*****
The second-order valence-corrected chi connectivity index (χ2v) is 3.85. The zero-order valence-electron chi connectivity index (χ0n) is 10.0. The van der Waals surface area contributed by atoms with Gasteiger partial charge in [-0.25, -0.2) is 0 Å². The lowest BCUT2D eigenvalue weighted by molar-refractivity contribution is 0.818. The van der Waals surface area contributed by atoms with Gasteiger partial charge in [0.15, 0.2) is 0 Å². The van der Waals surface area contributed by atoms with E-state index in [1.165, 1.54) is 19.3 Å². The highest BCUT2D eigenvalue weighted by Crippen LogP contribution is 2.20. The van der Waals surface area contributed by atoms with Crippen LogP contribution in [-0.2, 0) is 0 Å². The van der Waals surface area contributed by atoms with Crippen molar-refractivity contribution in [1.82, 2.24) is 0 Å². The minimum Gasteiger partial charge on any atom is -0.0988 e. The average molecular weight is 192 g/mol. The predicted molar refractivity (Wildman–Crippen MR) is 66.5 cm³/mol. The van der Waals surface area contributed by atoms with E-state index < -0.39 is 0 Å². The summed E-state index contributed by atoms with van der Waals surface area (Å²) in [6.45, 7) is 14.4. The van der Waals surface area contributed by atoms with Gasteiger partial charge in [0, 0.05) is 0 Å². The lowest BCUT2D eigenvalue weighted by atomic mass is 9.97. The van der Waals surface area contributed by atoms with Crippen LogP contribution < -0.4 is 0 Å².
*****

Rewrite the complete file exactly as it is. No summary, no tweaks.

The second-order valence-corrected chi connectivity index (χ2v) is 3.85. The zero-order valence-electron chi connectivity index (χ0n) is 10.0. The van der Waals surface area contributed by atoms with Gasteiger partial charge in [-0.25, -0.2) is 0 Å². The lowest BCUT2D eigenvalue weighted by molar-refractivity contribution is 0.818. The van der Waals surface area contributed by atoms with Gasteiger partial charge in [0.15, 0.2) is 0 Å². The van der Waals surface area contributed by atoms with E-state index in [1.165, 1.54) is 19.3 Å². The highest BCUT2D eigenvalue weighted by Crippen LogP contribution is 2.20. The van der Waals surface area contributed by atoms with Crippen LogP contribution in [-0.2, 0) is 0 Å². The van der Waals surface area contributed by atoms with Crippen molar-refractivity contribution in [1.82, 2.24) is 0 Å². The minimum Gasteiger partial charge on any atom is -0.0988 e. The average molecular weight is 192 g/mol. The predicted molar refractivity (Wildman–Crippen MR) is 66.5 cm³/mol. The van der Waals surface area contributed by atoms with E-state index < -0.39 is 0 Å². The summed E-state index contributed by atoms with van der Waals surface area (Å²) in [6.45, 7) is 14.4. The van der Waals surface area contributed by atoms with Gasteiger partial charge in [0, 0.05) is 0 Å². The lowest BCUT2D eigenvalue weighted by atomic mass is 9.97. The van der Waals surface area contributed by atoms with Crippen LogP contribution < -0.4 is 0 Å².